Mercy Beyond Borders provides impoverished women with more than an education


Mercy Beyond Borders

Students are hard at work, taking notes while listening to their teacher’s lecture.

By Payton Zolck, Carlmont High School

A young girl.

She has been told her whole life she is something worth less than a cow.

By the time she is a teenager, her father and uncles have already picked an older man for her to marry. Despite her dismay, she is pushed into the inevitably of early marriage and early childbirth.

She will never learn to read or write, she will never have the chance to learn; all she can do is watch as her dreams are washed down the drain.

This is everyday life for women living in South Sudan.

According to a study conducted by the United Nations Educational, Scientific, and Cultural Organization, 31 million girls are unable to attend primary school and 34 million girls are unable to attend secondary school.

Mercy Beyond Borders
A girl not in school carries thatch for roofing.

In some places, such as South Sudan, the constant civil wars and discrepancies between various ethnic groups cause many people to flee or become overwhelmed with poverty. Many girls are also forced into early marriages that lead to early childbirth.

The combined mayhem from the wars and the belief of women being worthless in South Sudan make the ability to achieve education almost impossible for women.

In countries like Uganda, there are many refugee camps as people flee from places such as South Sudan. Due to the focus on feeding and housing these refugees, education is left in the dust.

However, in other places such as Haiti, poverty is the problem. There is not enough money to support girls to go to school, and they are, therefore, preoccupied with tasks around their households, sometimes having to walk miles for food or water.

Mercy Beyond Borders aims to change this reality.

Inside the organization

Mercy Beyond Borders is an organization whose mission is to help girls and women living in extreme poverty, such as Shanas Keni Jafer, learn, connect, and lead.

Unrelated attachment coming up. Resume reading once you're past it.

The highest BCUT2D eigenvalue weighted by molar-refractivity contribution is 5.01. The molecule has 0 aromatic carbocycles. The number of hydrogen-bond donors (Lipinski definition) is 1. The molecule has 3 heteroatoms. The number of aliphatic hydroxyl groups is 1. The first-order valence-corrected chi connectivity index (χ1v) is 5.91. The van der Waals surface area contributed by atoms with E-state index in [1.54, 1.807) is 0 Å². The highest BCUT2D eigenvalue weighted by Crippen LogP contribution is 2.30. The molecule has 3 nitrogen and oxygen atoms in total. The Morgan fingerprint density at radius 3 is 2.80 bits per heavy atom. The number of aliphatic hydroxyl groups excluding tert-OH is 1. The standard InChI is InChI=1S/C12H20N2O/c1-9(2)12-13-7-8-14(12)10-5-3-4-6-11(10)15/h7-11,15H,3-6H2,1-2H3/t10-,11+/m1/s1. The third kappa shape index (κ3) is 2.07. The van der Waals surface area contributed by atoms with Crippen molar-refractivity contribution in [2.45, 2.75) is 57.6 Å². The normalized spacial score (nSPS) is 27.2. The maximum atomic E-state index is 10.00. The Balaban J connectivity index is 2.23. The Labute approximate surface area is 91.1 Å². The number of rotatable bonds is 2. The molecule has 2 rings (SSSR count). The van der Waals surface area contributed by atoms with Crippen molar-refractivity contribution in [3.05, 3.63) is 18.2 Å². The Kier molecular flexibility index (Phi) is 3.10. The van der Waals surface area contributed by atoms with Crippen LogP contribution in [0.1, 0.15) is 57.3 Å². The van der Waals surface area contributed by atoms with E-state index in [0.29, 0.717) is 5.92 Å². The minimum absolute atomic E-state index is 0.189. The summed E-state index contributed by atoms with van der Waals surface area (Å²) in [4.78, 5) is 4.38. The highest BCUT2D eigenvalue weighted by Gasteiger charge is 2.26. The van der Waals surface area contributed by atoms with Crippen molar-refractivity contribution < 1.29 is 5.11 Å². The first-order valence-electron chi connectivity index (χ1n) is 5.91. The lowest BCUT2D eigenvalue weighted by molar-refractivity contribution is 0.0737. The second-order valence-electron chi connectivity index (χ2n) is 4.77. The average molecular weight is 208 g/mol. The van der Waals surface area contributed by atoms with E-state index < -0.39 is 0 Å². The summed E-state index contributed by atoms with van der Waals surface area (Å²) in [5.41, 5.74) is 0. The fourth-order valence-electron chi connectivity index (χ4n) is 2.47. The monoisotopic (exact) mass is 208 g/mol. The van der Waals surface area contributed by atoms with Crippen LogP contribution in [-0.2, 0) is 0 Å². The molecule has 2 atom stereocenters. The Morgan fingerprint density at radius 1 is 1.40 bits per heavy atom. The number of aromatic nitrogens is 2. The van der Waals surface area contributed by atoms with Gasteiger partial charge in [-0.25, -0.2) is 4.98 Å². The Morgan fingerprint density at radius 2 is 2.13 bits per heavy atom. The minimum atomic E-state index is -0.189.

After fleeing from a bombing in her hometown, Jafer was brought to St. Bathika’s school, one of the schools run by Mercy Beyond Borders, where she was educated and eventually became a teacher. Jafer then moved back to her hometown, determined to teach and give other women in her community the opportunity to learn.

In order to help girls like Jafer, Mercy Beyond Borders works in places that need their assistance most, including South Sudan, Haiti, Uganda, and Malawi.

“Our target was women who live in extreme poverty, meaning women who live in countries where they earn a living of less than $1 a day,” said Theresa Samuel Boko, a Mercy Beyond Borders board member.

Mercy Beyond Borders wants to educate women as well as empower them. They believe that when a woman is educated, she is given the power to lead and make a difference.

“Cesar Chavez once said ‘Once a person is educated, you cannot uneducate them,’” said Sister Marilyn Lacey, founder of Mercy Beyond Borders. “You can shut them down, you can throw them in jail, and you can restrain them, but they’ve still got an education, and they know what needs to change; they know they have the tools.”

Through education, Mercy Beyond Borders believes they are not only helping individuals learn but giving them the skill sets to impact those around them.

“We believe that we’re giving our girls the tools to be successful to develop their talents and their skills so that they might ultimately go back to their communities where they’re most likely going to be the most educated and the most talented people. So, we believe we’re helping them to become leaders and to start making a change on a small level in their home communities that will hopefully ripple out into and around the world,” said Jonathon Lamare, country director for Haiti for Mercy Beyond Borders.

The true stories

Mercy Beyond Borders does more than educate girls; it helps create a sanctuary.